Even when an event becomes an emergency, Americans can always come up with a couple of memorable words to describe it quickly. “Social Distancing” is just one good example. At first, Social Distancing sounds like a contradiction in terms, or an outright oxymoron like “jumbo shrimp”. After all, “social” is a word that implies getting together, not keeping your “distance”.
But Social Distancing is much more than some kind of courtesy. Right now, with the onslaught of Coronavirus, Social Distancing is an important way to hold on to your own health, as well as something that prevents the spread of Coronavirus to others. Keeping a distance between you, your friends, and maybe even the members of your immediate family is essential. A separation of six (6) feet or more between people is currently recommended, because that puts you beyond the spray that could result from a sudden cough or an uncovered sneeze.
In South Boston, we are blessed (yes, blessed!) with an incredible mix of outdoor spaces. You and your family and your friends can get out into this mix of local scenery and enjoy each other’s company while easily staying six feet apart. Walk, jog, swim or play tennis.
You may have doubts about the weather after the very chilly temps last Sunday and Monday. Well, Spring arrives tomorrow! Oddly enough, due to no Leap Year in 1900 coupled with a Leap Year in 2000 because it was divisible by 400, this is an unusually early Spring – the earliest since 1896, 126 years ago. And the weather this coming weekend will be quite warm, but (perhaps) punctuated with rain and clouds.
We took a quick walk (well, actually it was fairly slow) around South Boston ourselves earlier this week. Walking over from Dot Ave. and beginning near Kosciusko Circle at the James Brendan Connolly statue, we ambled around Saunders Stadium and then across the multi-purpose Moakley Park. The springy but tough surface on the Saunders quarter-mile oval is for running of course, but is also an ideal (believe it or not) surface for pushing a baby carriage or kid’s cart. Moakley Park has playing fields of all kinds, along with asphalt paths and undesignated grassy areas to, well, to just walk around.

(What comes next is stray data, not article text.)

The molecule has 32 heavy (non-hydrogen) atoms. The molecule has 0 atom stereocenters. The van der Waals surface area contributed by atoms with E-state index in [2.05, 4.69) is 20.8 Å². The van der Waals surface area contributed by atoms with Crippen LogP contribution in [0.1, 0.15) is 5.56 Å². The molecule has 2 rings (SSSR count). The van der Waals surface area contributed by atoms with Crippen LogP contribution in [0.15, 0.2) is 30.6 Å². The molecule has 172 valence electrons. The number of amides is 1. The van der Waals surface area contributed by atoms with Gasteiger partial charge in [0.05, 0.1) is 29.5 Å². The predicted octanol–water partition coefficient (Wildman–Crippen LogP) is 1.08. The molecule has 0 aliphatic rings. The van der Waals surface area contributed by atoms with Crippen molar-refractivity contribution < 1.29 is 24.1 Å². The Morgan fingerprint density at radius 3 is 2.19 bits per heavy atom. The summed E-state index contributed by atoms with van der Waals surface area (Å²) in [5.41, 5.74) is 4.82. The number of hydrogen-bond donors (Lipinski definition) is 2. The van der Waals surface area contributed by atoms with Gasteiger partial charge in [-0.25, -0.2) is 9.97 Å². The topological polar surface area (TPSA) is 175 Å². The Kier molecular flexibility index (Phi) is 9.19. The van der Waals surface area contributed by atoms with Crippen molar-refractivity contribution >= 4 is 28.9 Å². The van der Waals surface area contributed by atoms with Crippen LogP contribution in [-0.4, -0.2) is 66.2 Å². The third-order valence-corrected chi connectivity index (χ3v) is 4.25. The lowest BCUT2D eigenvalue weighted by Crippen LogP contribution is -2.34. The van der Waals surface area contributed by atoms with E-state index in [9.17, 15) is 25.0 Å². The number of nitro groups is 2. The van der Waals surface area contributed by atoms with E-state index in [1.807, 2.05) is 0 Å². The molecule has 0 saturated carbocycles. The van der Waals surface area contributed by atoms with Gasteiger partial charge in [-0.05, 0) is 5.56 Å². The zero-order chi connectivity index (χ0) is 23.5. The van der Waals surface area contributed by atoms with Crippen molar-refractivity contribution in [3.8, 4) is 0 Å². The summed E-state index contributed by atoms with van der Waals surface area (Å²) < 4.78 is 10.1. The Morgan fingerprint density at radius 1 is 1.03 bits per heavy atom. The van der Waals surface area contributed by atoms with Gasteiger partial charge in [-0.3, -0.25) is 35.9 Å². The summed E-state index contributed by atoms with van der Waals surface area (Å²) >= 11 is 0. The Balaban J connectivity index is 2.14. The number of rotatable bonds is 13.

The beachside walkway around Old Harbor/Dorchester Bay is wide enough for walkers, joggers, bicycles, and whole families. At all times, the views of the Curley Center, Carson Beach, and the nearby Harbor Islands are distractingly beautiful. The walk past the Curley lets onto M Street Beach (if you’re looking) and goes over to the treed area by the yacht clubs. After that comes Marine Park, the anchor, Uhlman Bandstand, and the Causeway that encircles the half-mile square jewel we call Pleasure Bay. There’s really no other walk that compares.
Closing the loop takes your journey along the half-mile of Butler Park – a novel concept in green area layouts. From there, it’s across First Street to Chris Lee Field and up the stairs into M Street/Medal of Honor Park. Meditate on the 25 names engraved on the locally funded and built Vietnam Memorial, while your children enjoy the nearby playground. Traverse Medicine Wheel’s No Man’s Land in back of Excel High – a most stunning example of what homegrown talent can create – and as a fitting final to your Social Distancing, cross over onto Dorchester Heights, where the monument salutes General Washington’s and America’s very first victory on the original Evacuation Day, March 17, 1776.
Please note that we covered only around half of South Boston’s scenic walkways in our 4 or 5 mile trek. We will, in additional articles about Social Distancing, take you along the channeled waterway and classic red brick buildings of Fort Point, and then on over to the delightful Harbor Walk and the huge new developments within the South Boston Seaport District. Urban Walking – six feet apart, of course – is the next great pastime to be enjoyed within the borders of South Boston. By the way, 82% of our borders are salt water shorelines of all kinds.